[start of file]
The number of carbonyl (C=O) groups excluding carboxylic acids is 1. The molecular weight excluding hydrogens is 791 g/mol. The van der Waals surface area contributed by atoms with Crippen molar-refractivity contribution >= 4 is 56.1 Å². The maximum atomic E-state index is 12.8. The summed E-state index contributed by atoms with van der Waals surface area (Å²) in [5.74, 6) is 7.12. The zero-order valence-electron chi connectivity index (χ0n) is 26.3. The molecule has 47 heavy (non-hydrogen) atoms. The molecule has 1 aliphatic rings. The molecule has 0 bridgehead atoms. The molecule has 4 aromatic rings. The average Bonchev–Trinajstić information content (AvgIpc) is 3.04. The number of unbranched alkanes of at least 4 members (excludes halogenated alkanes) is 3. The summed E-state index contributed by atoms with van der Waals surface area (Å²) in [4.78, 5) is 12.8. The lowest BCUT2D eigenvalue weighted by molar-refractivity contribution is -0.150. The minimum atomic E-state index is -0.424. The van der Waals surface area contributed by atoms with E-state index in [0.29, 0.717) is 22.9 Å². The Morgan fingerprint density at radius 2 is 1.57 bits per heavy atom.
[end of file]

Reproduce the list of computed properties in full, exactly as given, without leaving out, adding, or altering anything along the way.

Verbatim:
The number of carbonyl (C=O) groups excluding carboxylic acids is 1. The molecular weight excluding hydrogens is 791 g/mol. The van der Waals surface area contributed by atoms with Crippen molar-refractivity contribution >= 4 is 56.1 Å². The maximum atomic E-state index is 12.8. The summed E-state index contributed by atoms with van der Waals surface area (Å²) in [5.74, 6) is 7.12. The zero-order valence-electron chi connectivity index (χ0n) is 26.3. The molecule has 47 heavy (non-hydrogen) atoms. The molecule has 1 aliphatic rings. The molecule has 0 bridgehead atoms. The molecule has 4 aromatic rings. The average Bonchev–Trinajstić information content (AvgIpc) is 3.04. The number of unbranched alkanes of at least 4 members (excludes halogenated alkanes) is 3. The summed E-state index contributed by atoms with van der Waals surface area (Å²) in [4.78, 5) is 12.8. The lowest BCUT2D eigenvalue weighted by molar-refractivity contribution is -0.150. The minimum atomic E-state index is -0.424. The van der Waals surface area contributed by atoms with E-state index in [0.29, 0.717) is 22.9 Å². The Morgan fingerprint density at radius 2 is 1.57 bits per heavy atom.